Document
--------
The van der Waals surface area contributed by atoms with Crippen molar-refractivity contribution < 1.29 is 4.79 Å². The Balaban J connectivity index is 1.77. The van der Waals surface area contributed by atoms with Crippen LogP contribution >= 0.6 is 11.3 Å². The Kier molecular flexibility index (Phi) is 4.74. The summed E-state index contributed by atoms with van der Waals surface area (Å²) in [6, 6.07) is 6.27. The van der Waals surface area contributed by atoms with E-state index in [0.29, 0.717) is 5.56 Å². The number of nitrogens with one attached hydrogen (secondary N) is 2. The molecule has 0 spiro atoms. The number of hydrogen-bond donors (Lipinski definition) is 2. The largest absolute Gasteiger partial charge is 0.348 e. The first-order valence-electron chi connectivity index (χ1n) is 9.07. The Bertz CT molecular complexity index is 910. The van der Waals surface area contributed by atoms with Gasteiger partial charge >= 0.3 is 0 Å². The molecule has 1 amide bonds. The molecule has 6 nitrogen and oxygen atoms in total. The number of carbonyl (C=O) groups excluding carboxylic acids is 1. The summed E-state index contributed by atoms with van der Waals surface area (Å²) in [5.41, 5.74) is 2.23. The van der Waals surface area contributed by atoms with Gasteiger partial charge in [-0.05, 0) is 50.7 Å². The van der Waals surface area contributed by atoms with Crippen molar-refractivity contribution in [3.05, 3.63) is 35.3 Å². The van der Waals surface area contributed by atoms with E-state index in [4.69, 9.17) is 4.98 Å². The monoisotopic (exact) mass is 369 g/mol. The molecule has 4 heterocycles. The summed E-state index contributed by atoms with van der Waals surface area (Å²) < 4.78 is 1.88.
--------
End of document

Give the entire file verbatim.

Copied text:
The van der Waals surface area contributed by atoms with Crippen molar-refractivity contribution < 1.29 is 4.79 Å². The Balaban J connectivity index is 1.77. The van der Waals surface area contributed by atoms with Crippen LogP contribution >= 0.6 is 11.3 Å². The Kier molecular flexibility index (Phi) is 4.74. The summed E-state index contributed by atoms with van der Waals surface area (Å²) in [6, 6.07) is 6.27. The van der Waals surface area contributed by atoms with E-state index in [0.29, 0.717) is 5.56 Å². The number of nitrogens with one attached hydrogen (secondary N) is 2. The molecule has 0 spiro atoms. The number of hydrogen-bond donors (Lipinski definition) is 2. The largest absolute Gasteiger partial charge is 0.348 e. The first-order valence-electron chi connectivity index (χ1n) is 9.07. The Bertz CT molecular complexity index is 910. The van der Waals surface area contributed by atoms with Gasteiger partial charge >= 0.3 is 0 Å². The molecule has 1 amide bonds. The molecule has 6 nitrogen and oxygen atoms in total. The number of carbonyl (C=O) groups excluding carboxylic acids is 1. The summed E-state index contributed by atoms with van der Waals surface area (Å²) in [5.41, 5.74) is 2.23. The van der Waals surface area contributed by atoms with Gasteiger partial charge in [-0.05, 0) is 50.7 Å². The van der Waals surface area contributed by atoms with Crippen molar-refractivity contribution in [3.05, 3.63) is 35.3 Å². The van der Waals surface area contributed by atoms with E-state index in [4.69, 9.17) is 4.98 Å². The monoisotopic (exact) mass is 369 g/mol. The molecule has 4 heterocycles. The summed E-state index contributed by atoms with van der Waals surface area (Å²) < 4.78 is 1.88.